If participation is higher than it needs to be, then the inflation can decrease, causing less of a penalty in terms of decreased network ownership to those who choose to use the token for other means. It can spur creation of additional ecosystem components that make alternate uses available for the token and therefore increase total utility for all.
And this inflation rate movement can happen algorithmically, without any human or governance intervention. In fact, it’s likely better that way. If the main lever to pull to increase or decrease participation (and hence network quality) was only moveable via governance, then this could paralyze a network or render it operating at sub-optimal efficiency, for quite awhile or permanently. Using an adjustment algorithm to move the incentive for participation is going to very quickly cause users to either change their behavior, or shift network ownership towards those who are acting in the best interest of the network.
Participation targets may be easier to move via decentralized governance than inflation rate
By now you’ve seen the above suggestions that inflation rate should be moved automatically by the protocol to incentivize a certain participation target. But what if you don’t set the right participation target? Isn’t this just shifting moving one parameter via governance, to another parameter via governance? Isn’t it very hard to enact a hard fork, or pass a parameter update vote, or get miners to signal for updates?
Well yes the parameter may need to be moved, and yes it will need to happen via governance, and yes each of these mechanisms brings its own challenges. But it may be possible that it is easier for stakeholders to mentally grasp the concrete effects of moving participation targets, than it is the effects of moving the inflation rate.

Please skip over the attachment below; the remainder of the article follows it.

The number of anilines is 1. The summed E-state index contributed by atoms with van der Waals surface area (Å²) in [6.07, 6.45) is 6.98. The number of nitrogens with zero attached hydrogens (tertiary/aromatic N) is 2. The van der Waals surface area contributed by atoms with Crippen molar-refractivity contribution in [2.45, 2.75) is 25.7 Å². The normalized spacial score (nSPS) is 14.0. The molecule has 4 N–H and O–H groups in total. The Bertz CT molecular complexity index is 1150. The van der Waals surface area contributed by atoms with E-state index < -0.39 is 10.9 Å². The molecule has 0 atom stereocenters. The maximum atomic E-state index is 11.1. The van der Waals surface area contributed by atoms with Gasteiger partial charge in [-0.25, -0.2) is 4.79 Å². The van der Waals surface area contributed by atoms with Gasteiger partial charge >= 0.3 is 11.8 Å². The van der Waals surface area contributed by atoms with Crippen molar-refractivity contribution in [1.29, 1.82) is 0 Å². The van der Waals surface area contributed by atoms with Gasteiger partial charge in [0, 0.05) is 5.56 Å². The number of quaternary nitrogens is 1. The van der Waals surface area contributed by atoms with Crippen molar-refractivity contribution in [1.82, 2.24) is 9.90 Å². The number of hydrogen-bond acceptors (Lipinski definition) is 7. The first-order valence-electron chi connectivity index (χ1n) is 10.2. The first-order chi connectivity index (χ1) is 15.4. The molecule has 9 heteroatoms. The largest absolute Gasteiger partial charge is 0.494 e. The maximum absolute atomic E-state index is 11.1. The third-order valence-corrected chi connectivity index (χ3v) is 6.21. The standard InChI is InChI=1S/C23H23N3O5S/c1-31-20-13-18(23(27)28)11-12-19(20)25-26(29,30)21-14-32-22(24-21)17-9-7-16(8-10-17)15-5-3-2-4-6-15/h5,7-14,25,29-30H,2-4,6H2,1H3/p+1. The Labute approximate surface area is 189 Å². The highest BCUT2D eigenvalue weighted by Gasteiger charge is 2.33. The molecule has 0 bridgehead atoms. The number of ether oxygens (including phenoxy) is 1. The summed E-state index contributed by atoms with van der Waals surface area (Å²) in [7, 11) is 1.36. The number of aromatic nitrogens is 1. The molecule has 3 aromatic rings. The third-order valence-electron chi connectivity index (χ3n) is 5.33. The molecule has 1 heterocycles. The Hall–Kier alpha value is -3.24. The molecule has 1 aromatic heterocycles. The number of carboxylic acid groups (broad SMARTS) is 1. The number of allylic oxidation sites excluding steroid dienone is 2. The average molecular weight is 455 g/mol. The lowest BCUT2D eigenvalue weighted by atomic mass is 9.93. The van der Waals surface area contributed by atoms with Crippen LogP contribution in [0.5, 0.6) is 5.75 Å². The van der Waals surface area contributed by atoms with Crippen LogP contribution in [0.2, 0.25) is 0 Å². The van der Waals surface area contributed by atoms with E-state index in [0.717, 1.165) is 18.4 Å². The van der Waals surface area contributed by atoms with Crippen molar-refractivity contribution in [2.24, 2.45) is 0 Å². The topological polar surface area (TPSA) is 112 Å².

For example, imagine a protocol doesn’t appear to have a lot of participation, and a group is trying to lobby for a hard fork to move annual inflation rate for a token from 6.8% to 7.3%. On the nay side, it is easy for users to see that they’ll be further diluted if they don’t take more action. And at best on the yay side, they may believe that participation will actually increase…but who really knows by how much?
Now imagine in the same protocol, the participation target is set at 50%, and a group is trying to make the case that we’ve seen about 3% dishonest nodes acting in important roles, and there’s plenty of token liquidity for alternative uses, so boosting the participation rate to 60% will reduce the % of dishonest actors hurting network efficiency. Even if this is just as arbitrary as the inflation rate proposal in the previous scenario, it feels more human graspable and tied to the positive impact. There’s no mention of inflation, dilution, token issuance schedule. There’s just a long term, value aligned, argument to be made for the suggested change.
The End Result
A major shift under these circumstances is that it’s hard to calculate the value of a token if the eventual supply isn’t fixed or even mildly deterministic. It is possible however, to calculate the value of a network based upon the utility and future expected usage. And isn’t that what people should be doing anyway?
In stake based systems, such as described above, it’s important to note that the actors who add value by participating, playing the roles, and staking will always maintain or grow their ownership percentage in the network. It’s not about the value of any one token, but the value that a certain percent ownership in the network represents. That becomes protectable and increasable by adding value and security. And this is the alignment of incentives protocols should be looking for.